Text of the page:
(b) Types of Discrimination


(i) Direct discrimination

This happens when someone, because of a protected characteristic, is treated less favourably than someone else in comparable situation. For example, if a black person and a white person do the same thing, but only the black person is detained, there would be direct discrimination because the black person is being treated less favourably than the white person.

Example: Mukong v Cameroon (UN Human Rights Committee)

Mr. Mukong was a journalist, writer and opponent of the one-party system in Cameroon. He was arrested following an interview with the BBC in which he criticised the President of Cameroon and its Government. He was detained without charge for a prolonged period, despite repeated requests for information on the reason for his detention. The UNHRC found that his detention was discriminatory because Mr M was detained due to his political opinions.

Another example of direct discrimination could be where one group is intentionally targeted in a policy of mass arrests.

 

(ii) Indirect discrimination

This happens when there is an apparently neutral rule, policy or practice that disproportionately affects a particular group. For example, if there is a law that allows people to be detained for wearing head scarves, this could amount to indirect discrimination against Muslims and Sikhs, who are more likely to wear head scarves.


(c) The Differential Treatment of or Disproportionate Impact Must not Be Justified


Not all cases of differential treatment (potential direct discrimination) or disproportionate impact (potential indirect discrimination) will be discrimination if the actions or policies involved:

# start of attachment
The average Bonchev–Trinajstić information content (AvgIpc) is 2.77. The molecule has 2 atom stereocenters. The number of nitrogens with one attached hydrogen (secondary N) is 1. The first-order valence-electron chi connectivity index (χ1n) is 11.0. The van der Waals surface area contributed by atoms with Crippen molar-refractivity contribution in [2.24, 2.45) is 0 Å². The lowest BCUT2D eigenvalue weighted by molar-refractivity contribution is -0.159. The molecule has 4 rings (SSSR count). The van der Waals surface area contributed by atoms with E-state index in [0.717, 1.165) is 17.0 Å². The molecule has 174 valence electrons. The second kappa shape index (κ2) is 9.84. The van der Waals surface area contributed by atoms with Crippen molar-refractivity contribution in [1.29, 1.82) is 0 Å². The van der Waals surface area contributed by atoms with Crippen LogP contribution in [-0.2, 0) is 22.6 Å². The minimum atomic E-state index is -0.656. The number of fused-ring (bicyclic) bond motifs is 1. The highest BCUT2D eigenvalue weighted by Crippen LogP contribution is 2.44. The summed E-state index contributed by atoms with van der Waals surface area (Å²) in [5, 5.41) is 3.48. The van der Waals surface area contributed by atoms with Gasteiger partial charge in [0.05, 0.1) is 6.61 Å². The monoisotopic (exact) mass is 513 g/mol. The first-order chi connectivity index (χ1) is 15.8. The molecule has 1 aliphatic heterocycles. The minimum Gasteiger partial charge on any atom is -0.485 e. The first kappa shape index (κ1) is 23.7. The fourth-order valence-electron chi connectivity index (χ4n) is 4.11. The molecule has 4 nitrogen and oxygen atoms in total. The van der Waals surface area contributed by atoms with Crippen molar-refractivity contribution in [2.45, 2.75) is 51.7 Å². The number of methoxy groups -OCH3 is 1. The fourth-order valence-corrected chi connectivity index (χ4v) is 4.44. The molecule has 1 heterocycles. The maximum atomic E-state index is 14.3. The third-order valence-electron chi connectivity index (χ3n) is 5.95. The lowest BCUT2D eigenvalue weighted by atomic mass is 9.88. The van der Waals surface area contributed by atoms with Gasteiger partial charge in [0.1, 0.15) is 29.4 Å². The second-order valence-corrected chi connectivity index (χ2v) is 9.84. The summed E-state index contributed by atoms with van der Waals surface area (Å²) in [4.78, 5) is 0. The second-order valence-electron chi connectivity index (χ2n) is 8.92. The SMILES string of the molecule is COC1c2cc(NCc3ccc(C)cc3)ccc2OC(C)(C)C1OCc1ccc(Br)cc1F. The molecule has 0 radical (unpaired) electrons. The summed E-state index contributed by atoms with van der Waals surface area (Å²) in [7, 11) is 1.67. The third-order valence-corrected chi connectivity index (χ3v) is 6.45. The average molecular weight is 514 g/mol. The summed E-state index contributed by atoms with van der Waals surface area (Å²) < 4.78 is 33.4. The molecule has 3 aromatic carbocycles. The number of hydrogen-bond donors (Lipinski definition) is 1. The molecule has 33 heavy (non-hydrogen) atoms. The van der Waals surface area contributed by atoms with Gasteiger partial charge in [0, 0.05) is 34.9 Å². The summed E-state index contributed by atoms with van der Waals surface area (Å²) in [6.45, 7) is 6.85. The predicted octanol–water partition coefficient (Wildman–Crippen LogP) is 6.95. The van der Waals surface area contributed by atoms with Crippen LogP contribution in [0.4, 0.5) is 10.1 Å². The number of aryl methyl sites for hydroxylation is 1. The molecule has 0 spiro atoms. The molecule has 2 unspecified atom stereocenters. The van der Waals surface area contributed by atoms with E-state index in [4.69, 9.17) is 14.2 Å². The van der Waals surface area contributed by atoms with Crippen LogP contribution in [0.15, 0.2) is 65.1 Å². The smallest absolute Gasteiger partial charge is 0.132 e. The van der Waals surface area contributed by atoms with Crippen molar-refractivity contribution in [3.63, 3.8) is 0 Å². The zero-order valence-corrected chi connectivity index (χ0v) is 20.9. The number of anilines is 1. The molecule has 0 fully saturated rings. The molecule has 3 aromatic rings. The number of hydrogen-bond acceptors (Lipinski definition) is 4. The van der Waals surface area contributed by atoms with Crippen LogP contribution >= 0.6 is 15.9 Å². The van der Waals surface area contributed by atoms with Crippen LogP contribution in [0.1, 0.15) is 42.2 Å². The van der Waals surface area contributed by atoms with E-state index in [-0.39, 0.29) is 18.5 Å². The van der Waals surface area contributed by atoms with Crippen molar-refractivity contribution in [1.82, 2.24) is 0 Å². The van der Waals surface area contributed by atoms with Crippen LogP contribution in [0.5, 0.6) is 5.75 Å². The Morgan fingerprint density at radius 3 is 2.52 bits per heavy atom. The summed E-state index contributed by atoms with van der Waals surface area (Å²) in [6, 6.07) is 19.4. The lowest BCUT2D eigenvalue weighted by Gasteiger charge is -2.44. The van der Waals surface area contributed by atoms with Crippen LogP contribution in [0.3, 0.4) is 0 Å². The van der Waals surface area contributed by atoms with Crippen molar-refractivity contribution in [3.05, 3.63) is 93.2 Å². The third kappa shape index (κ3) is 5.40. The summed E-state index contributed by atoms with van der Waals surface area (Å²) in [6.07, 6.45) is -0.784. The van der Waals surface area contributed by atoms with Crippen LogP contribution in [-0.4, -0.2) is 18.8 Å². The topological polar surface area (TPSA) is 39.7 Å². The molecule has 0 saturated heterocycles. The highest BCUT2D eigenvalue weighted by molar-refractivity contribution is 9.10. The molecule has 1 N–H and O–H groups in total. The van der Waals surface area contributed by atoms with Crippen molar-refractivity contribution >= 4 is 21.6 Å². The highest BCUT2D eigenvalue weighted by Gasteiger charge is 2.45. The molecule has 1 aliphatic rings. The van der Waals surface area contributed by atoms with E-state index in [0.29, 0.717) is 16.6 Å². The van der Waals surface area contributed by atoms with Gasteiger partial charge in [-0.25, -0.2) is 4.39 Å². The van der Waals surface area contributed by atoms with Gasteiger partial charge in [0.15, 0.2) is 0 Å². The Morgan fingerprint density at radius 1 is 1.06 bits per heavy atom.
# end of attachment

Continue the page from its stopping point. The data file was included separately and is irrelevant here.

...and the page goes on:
• Pursue a legitimate aim, such as public security; and
  • They are a reasonable and proportionate way to achieve that aim.

An example of a justifiable reason to detain one person and not another could be may releasing a woman whilst detaining a man where both are accused of the same crime, because there are only safe detention facilities for men.

This approach has also been adopted in many national constitutions:

Example: Constitution of the Republic of Ghana

The Constitution of Ghana says that “every person in Ghana, whatever his race, place of origin, political opinion, colour, religion, creed or gender shall be entitled to the fundamental human rights and freedoms of the individual … but subject to respect for the rights and freedoms of others and for the public interest“.

However, even if there was initially a justifiable reason for detention, continued detention can also be discriminatory. Potential examples are:

  • If someone is held in detention for longer than someone else because they speak a different language, cannot participate in legal processes due to language barriers and are not provided with a translator; or
  • If a bail bond is set at a disproportionately high level that you cannot afford, there could be discrimination on the grounds of property or class.

Example: Marcos Antonio Aguilar-Rodriguez (United States of America)

Mr. Aguilar-Rodrigez was a national of El Salvador who lived in the USA after fleeing El Salvador. In 2011 he was stopped by police for speeding, but never received a speeding ticket. The police alleged that he was intoxicated and served a 13-day jail term. Instead of being released, he was transferred to Immigration and Customs Enforcement where he was detained for 6 years.